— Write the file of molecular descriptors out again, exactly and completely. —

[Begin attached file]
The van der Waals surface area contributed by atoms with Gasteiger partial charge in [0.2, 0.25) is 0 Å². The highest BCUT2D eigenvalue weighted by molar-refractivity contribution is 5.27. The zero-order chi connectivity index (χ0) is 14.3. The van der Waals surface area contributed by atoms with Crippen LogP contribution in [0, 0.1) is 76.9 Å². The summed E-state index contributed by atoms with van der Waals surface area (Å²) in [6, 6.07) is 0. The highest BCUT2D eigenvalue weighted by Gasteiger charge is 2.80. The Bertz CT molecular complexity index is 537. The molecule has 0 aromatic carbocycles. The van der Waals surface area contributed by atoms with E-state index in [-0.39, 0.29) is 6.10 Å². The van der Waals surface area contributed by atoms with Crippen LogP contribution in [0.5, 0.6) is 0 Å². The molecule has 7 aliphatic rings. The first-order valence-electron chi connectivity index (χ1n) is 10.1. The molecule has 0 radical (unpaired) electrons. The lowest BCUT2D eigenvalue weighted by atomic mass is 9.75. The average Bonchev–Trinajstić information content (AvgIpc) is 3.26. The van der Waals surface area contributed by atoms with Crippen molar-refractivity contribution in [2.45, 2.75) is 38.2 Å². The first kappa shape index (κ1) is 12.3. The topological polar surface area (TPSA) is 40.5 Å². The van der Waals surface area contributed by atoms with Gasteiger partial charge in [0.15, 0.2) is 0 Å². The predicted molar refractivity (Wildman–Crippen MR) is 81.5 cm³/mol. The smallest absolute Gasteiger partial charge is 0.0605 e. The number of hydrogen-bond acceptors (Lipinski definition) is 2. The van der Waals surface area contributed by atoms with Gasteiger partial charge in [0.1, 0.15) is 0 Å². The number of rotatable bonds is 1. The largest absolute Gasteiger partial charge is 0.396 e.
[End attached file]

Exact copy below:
The van der Waals surface area contributed by atoms with Gasteiger partial charge in [0.2, 0.25) is 0 Å². The highest BCUT2D eigenvalue weighted by molar-refractivity contribution is 5.27. The zero-order chi connectivity index (χ0) is 14.3. The van der Waals surface area contributed by atoms with Crippen LogP contribution in [0, 0.1) is 76.9 Å². The summed E-state index contributed by atoms with van der Waals surface area (Å²) in [6, 6.07) is 0. The highest BCUT2D eigenvalue weighted by Gasteiger charge is 2.80. The Bertz CT molecular complexity index is 537. The molecule has 0 aromatic carbocycles. The van der Waals surface area contributed by atoms with E-state index in [-0.39, 0.29) is 6.10 Å². The van der Waals surface area contributed by atoms with Crippen LogP contribution in [0.5, 0.6) is 0 Å². The molecule has 7 aliphatic rings. The first-order valence-electron chi connectivity index (χ1n) is 10.1. The molecule has 0 radical (unpaired) electrons. The lowest BCUT2D eigenvalue weighted by atomic mass is 9.75. The average Bonchev–Trinajstić information content (AvgIpc) is 3.26. The van der Waals surface area contributed by atoms with Crippen molar-refractivity contribution in [2.45, 2.75) is 38.2 Å². The first kappa shape index (κ1) is 12.3. The topological polar surface area (TPSA) is 40.5 Å². The van der Waals surface area contributed by atoms with Gasteiger partial charge in [0.15, 0.2) is 0 Å². The predicted molar refractivity (Wildman–Crippen MR) is 81.5 cm³/mol. The smallest absolute Gasteiger partial charge is 0.0605 e. The number of hydrogen-bond acceptors (Lipinski definition) is 2. The van der Waals surface area contributed by atoms with Gasteiger partial charge in [0.1, 0.15) is 0 Å². The number of rotatable bonds is 1. The largest absolute Gasteiger partial charge is 0.396 e.